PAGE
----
• Yes: Wolsey as made papal legate in 1518 meaning that he was superior to Archbishop of Canturbry William Warham. It has thus been argued that opposition to Wolsey, meant opposition to the Pope, therefore antipapalism was more pronounced in 1520 than before.
  • However: This is not a convincing argument as legateship may have helped to engender a greater sense of unity amongst the bishops.
  • The aged and feeble Warham was hardly an inspiring leader of the English Church and as legate Wolsey could grant licences and dispensations that were usually granted by the Pope, so he could speed up such cases, which would not need to go to Rome.
  • There was limited opposition towards Wolsey, Warham did not make difficulties ans Wolsey had useful patronage at his disposal.
  • The bishops appointed during Wolsey's legateship were sound and well qualified.
  • Wolsey did not take over the king's right to nominate men for high church office - Henry rejected some of Wolsey's proposals.  
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Wolsey as papal legate

2.

Was there opposition to Wolsey as papal legate?

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Wolsey as papal legate

  • Limited:
  • Warham did not make difficulties
  • Wolsey had useful patronage at disposal to keep people deferential
  • Well sound and well qualified bishops were appointed during Wolsey's legateship.
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Wolsey as legate

2.

 

What did Wolsey as legate do as reform for the church?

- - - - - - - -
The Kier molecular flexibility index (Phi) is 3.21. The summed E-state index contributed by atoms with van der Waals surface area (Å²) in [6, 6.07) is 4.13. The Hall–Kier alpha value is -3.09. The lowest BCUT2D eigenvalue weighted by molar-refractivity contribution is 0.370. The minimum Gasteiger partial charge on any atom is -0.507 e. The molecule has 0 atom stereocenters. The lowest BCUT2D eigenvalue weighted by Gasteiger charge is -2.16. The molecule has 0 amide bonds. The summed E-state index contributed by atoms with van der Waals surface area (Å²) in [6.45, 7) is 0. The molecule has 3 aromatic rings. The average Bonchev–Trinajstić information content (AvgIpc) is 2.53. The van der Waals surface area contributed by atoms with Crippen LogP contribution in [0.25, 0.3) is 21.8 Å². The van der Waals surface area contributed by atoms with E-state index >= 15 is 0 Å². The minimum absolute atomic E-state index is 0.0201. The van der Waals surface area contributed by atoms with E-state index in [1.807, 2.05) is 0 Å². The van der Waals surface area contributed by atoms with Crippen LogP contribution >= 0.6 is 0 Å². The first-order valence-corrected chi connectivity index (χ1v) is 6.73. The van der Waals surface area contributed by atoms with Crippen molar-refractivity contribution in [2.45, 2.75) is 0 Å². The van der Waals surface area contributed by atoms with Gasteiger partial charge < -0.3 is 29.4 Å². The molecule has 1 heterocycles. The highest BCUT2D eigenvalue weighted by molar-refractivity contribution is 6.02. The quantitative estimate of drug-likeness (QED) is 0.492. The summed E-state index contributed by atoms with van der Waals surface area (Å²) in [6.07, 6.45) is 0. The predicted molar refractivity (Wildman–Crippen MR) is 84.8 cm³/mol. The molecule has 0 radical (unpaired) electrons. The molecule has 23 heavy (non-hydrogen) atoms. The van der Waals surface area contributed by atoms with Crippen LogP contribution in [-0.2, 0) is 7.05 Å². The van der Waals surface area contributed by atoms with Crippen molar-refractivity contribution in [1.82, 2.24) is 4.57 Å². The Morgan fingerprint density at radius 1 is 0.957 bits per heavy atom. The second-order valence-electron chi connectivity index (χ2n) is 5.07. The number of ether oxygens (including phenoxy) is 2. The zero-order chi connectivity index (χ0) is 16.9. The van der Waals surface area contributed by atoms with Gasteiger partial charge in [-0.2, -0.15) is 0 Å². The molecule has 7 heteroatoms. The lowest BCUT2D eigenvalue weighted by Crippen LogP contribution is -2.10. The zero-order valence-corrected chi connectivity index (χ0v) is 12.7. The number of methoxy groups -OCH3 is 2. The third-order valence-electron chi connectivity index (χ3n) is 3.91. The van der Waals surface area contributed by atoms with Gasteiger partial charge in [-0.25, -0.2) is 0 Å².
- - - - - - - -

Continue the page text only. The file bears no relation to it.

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Wolsey as legate

  • He attempted to inspect and regulate the church for which he was responsible.
  • He organised official visitations to some of the greater and more prestiegious houses, probably to set an example to the rest.
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The Fall of Wolsey

2.

Give an account of Wolsey's fall.

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The Fall of Wolsey

  • The decision by the Pope to have the case heard in Rome meant that Wolsey had failed in the King's Great Matter.
  • The King began to believe the arguments that Anne Boylen and her faction had been advancing for many months - ( the King's cheif minister was responsible for the lack of action as were the men in Rome).
  • In October he was dismissed from Lord Chancellorship and was allowed to Withdraw to his dioces of York.
  • He was arrested for treason in November 1530 as evidence emerged that he was still communicating with the French and emperial agents
  • He died at leicester Abbey on his way to London to face the charges.
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Comments

SaShSz

Definitely deserves 5 stars!